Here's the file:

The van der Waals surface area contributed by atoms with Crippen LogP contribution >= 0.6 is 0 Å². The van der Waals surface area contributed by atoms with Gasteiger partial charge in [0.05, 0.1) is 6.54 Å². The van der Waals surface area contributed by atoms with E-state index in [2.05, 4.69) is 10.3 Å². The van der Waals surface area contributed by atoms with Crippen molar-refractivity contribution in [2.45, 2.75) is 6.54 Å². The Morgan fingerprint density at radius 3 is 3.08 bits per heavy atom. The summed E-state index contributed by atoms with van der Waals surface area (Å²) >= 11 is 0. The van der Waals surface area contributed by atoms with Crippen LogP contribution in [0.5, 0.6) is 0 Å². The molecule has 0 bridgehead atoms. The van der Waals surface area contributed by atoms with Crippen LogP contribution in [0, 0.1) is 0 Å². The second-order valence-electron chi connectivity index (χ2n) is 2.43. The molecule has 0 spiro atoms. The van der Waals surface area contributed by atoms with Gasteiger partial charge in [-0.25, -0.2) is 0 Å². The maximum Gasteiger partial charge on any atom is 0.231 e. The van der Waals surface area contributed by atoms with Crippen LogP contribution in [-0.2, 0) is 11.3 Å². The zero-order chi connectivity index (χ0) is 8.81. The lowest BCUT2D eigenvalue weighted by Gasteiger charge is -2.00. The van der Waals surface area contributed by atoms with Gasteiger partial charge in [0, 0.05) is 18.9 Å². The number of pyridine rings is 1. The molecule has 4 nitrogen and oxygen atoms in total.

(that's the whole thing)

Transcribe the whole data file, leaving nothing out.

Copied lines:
The van der Waals surface area contributed by atoms with Crippen LogP contribution >= 0.6 is 0 Å². The van der Waals surface area contributed by atoms with Gasteiger partial charge in [0.05, 0.1) is 6.54 Å². The van der Waals surface area contributed by atoms with E-state index in [2.05, 4.69) is 10.3 Å². The van der Waals surface area contributed by atoms with Crippen molar-refractivity contribution in [2.45, 2.75) is 6.54 Å². The Morgan fingerprint density at radius 3 is 3.08 bits per heavy atom. The summed E-state index contributed by atoms with van der Waals surface area (Å²) >= 11 is 0. The van der Waals surface area contributed by atoms with Crippen LogP contribution in [0.5, 0.6) is 0 Å². The molecule has 0 bridgehead atoms. The van der Waals surface area contributed by atoms with Crippen LogP contribution in [0, 0.1) is 0 Å². The second-order valence-electron chi connectivity index (χ2n) is 2.43. The molecule has 0 spiro atoms. The van der Waals surface area contributed by atoms with Gasteiger partial charge in [-0.25, -0.2) is 0 Å². The maximum Gasteiger partial charge on any atom is 0.231 e. The van der Waals surface area contributed by atoms with Crippen LogP contribution in [-0.2, 0) is 11.3 Å². The zero-order chi connectivity index (χ0) is 8.81. The lowest BCUT2D eigenvalue weighted by Gasteiger charge is -2.00. The van der Waals surface area contributed by atoms with Gasteiger partial charge in [0, 0.05) is 18.9 Å². The number of pyridine rings is 1. The molecule has 4 nitrogen and oxygen atoms in total.